“It’s still a conversation starter among people that we know,” says Parker smiling. “They have a lot of questions.” If she meets somebody who doesn’t listen to much music, she says, she might bring up Low’s Christmas EP from 1999 – a collection of carols and festive songs that saved their financial skin when Parker was pregnant with Hollis and their beautiful drone version of Little Drummer Boy was used in an advert.

“Everybody [in the community] wants everybody to understand that they’re well-rounded people and they’re not judgmental,” says Sparhawk. “I think it’s just refreshing when they have something they can point to and say, ‘They’re doing something interesting and edgy – but they still believe in being kind and they’ll sit next to you in Sunday school.’

“Having a mental breakdown a couple of years back really helped clear the air,” he continues. “I think everybody in the congregation knows that I’m struggling just like everybody else. I think everybody who needs to know knows that I’m troubled and that I’ve also had some drug issues from time to time and some pretty odd behaviour here and there. I’m pretty comfortable with that and anybody who would look sideways at you for that… I don’t know if that bothers me, really.”

Recorded, like Double Negative and 2015’s Ones And Sixes, with Bon Iver associate BJ Burton, Hey What continues their investigations into broken communication, internal struggle, survival. Yet unlike their predecessors’ craters and quicksands, these songs feel as if they have emerged from a fog into somewhere high and bright, briefly able to see above the clouds. The galactic folk-metal of More, says Parker, is a protest song. Opener White Horses, meanwhile, is about “this search for transcendence, this surrender to the universe,” says Sparhawk. “That song in particular came out of therapy. I’m always dealing with mental health stuff and there’s been some moments where I’ve come to the surface and maybe taken a deep breath and that song came out of that. Let’s try to see if there’s some sense of something rising out of the ashes. That last record, we’d really redefined our vocabulary more so than most other records and what do you do after that? It wasn’t necessarily, ‘OK, let’s make it even crazier’ – it was more, ‘OK, this is a really interesting new language. Let’s use this as a vehicle instead of a cage.’”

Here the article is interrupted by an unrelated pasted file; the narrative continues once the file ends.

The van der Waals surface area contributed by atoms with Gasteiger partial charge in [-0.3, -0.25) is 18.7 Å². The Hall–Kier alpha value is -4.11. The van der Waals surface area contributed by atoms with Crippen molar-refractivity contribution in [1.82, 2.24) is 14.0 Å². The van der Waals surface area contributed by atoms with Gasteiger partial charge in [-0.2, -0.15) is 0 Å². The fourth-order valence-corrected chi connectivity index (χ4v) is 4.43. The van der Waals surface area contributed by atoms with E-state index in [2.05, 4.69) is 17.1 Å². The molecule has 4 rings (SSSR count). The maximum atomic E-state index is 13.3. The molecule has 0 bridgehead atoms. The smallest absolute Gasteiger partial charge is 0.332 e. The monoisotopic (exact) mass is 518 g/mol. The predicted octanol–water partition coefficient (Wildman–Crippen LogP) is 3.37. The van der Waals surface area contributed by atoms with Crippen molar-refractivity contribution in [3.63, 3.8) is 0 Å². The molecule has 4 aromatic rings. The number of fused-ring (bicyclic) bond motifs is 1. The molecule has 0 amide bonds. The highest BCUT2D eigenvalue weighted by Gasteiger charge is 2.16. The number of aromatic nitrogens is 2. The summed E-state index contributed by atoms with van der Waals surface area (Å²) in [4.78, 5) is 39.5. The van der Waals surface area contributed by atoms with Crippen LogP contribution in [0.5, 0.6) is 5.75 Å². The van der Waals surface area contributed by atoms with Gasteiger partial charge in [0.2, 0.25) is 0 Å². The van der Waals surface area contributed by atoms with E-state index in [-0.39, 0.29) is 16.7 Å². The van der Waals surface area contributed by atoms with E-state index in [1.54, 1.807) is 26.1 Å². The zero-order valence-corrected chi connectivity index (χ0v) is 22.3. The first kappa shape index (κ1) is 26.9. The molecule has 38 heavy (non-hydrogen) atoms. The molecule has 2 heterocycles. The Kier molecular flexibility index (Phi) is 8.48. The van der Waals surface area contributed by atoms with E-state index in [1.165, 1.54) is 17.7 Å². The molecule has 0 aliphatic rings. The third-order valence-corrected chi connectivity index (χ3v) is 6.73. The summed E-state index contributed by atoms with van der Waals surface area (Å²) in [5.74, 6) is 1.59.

Low had this incredible power that a lot of groups didn’t. They could draw you into their world.


Duluth is the birthplace of Bob Dylan – and as a result, laughs Sparhawk, houses “a few more kind of grizzly folky songwriters per capita than other places.” Dylan is “in the blood of the community” and for young punks like Sparhawk, he was something to kick against. “Of course,” he says, with one of his many resigned laughs, “you also want to be that mysterious artist that has never-ending integrity no matter what twists and turns you take.”

Sparhawk moved to Minnesota from Utah when he was eight or nine, meeting Parker shortly after: his family’s home was “this sketchy 280-acre piece of land that was mostly swampy and had some fields. We raised cows. I milked goats by hand pretty much my whole adolescence, drove a tractor, harvested oats and hay. It was a farm and it sucked and it was dangerous. You see a lot of death and a lot of suffering.”

His father was a drummer, “kind of a jazz guy” with a country background; Sparhawk and his family would sing in church. “When I was 14 or 15 my parents were divorced and picking up the guitar was kind of my own thing. Punk rock was exciting, it felt like, ‘This is my own world, this is my language.’”

There were, however, problems with being an obsessed teenager “out in the sticks”. “There just weren’t hardcore shows to go to right away when I was 15 – I had to read about them or hear about them from cousins or friends who lived in bigger cities. I had to learn it all myself.”